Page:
Focus has kept Coca-Cola (KO) ahead of other food companies and f most of the consumer goods sector for decades. Getting people to spend upwards of $1.50 per drink of sugared, fizzy water, which when taken to excess leaves them fat and lethargic, sounds almost as crazy as the tobacco business. Extending your focus so that it remains consistent yet enables growth may be one of the toughest tasks in corporate America, and it's worked for nearly 90 years.
When Robert Woodruff took over the company, it was failing due to a dispute between bottlers and syrup providers, mainly due to the price of sugar. Coca-Cola at that time was a syrup company that franchised production. Woodruff's solution was to change the subject. “What can we do,” he supposedly asked in 1923, “to make certain every bottle of Coca-Cola tastes like every other bottle of Coca-Cola, all around the world?”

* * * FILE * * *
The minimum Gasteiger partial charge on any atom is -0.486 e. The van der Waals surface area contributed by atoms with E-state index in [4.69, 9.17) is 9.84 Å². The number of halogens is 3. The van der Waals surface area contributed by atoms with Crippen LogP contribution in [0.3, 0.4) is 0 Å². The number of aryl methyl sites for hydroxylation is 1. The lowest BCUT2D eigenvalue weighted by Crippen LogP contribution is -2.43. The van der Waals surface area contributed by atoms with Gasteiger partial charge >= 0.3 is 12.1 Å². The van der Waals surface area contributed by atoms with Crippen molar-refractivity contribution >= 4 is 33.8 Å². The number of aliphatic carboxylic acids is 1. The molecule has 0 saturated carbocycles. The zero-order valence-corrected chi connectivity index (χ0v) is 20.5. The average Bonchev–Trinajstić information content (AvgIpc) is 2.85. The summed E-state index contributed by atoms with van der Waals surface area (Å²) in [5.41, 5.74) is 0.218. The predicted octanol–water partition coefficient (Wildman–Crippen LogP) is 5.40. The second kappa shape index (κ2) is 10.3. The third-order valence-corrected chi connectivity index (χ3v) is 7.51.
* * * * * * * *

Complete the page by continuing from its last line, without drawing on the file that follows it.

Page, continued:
Coca-Cola is no longer in the syrup business. Since that statement, it has actually been in the drinks business, more precisely in the water business. Coca-Cola now makes over 3,500 products, all non-alcoholic liquids.
Spurred on by investment bankers and others, Coca-Cola's competitors throughout the consumer goods space have mostly ignored the lesson. Having attained success in KO's original niche, KO's gone far afield looking for growth. And KO's paid the price, as when it acquired Columbia Pictures.
The lesson should be clear: It needs to be in the business school curriculum, and it needs to be in your portfolio. Focus on what you know. Expand only into related fields. Expand geographically, into related products, but keep your focus on your business.